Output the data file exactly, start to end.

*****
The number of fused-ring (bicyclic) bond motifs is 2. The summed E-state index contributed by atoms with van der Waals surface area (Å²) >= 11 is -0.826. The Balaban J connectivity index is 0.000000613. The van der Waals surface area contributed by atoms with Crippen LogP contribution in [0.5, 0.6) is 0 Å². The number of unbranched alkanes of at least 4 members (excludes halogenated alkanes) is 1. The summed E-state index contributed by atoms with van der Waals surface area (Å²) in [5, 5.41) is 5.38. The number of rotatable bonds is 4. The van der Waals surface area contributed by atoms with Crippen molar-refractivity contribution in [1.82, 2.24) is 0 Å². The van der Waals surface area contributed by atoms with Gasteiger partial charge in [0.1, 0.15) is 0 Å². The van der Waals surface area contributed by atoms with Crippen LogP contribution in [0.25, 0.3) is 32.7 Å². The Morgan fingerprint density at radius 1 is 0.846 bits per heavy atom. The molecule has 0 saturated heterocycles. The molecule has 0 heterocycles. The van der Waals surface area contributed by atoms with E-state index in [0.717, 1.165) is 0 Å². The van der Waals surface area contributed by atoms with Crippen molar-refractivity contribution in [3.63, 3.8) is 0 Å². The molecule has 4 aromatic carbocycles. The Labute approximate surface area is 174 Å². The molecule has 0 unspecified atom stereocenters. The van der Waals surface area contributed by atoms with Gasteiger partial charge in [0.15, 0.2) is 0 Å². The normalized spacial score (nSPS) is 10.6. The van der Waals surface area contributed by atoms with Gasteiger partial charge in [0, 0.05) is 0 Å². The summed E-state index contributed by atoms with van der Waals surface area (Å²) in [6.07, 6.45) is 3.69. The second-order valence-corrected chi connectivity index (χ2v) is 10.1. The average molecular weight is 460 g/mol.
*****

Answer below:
The number of fused-ring (bicyclic) bond motifs is 2. The summed E-state index contributed by atoms with van der Waals surface area (Å²) >= 11 is -0.826. The Balaban J connectivity index is 0.000000613. The van der Waals surface area contributed by atoms with Crippen LogP contribution in [0.5, 0.6) is 0 Å². The number of unbranched alkanes of at least 4 members (excludes halogenated alkanes) is 1. The summed E-state index contributed by atoms with van der Waals surface area (Å²) in [5, 5.41) is 5.38. The number of rotatable bonds is 4. The van der Waals surface area contributed by atoms with Crippen molar-refractivity contribution in [1.82, 2.24) is 0 Å². The van der Waals surface area contributed by atoms with Gasteiger partial charge in [0.1, 0.15) is 0 Å². The van der Waals surface area contributed by atoms with Crippen LogP contribution in [0.25, 0.3) is 32.7 Å². The Morgan fingerprint density at radius 1 is 0.846 bits per heavy atom. The molecule has 0 saturated heterocycles. The molecule has 0 heterocycles. The van der Waals surface area contributed by atoms with E-state index in [0.717, 1.165) is 0 Å². The van der Waals surface area contributed by atoms with Crippen molar-refractivity contribution in [3.63, 3.8) is 0 Å². The molecule has 4 aromatic carbocycles. The Labute approximate surface area is 174 Å². The molecule has 0 unspecified atom stereocenters. The van der Waals surface area contributed by atoms with Gasteiger partial charge in [0.15, 0.2) is 0 Å². The normalized spacial score (nSPS) is 10.6. The van der Waals surface area contributed by atoms with Gasteiger partial charge in [0, 0.05) is 0 Å². The summed E-state index contributed by atoms with van der Waals surface area (Å²) in [6.07, 6.45) is 3.69. The second-order valence-corrected chi connectivity index (χ2v) is 10.1. The average molecular weight is 460 g/mol.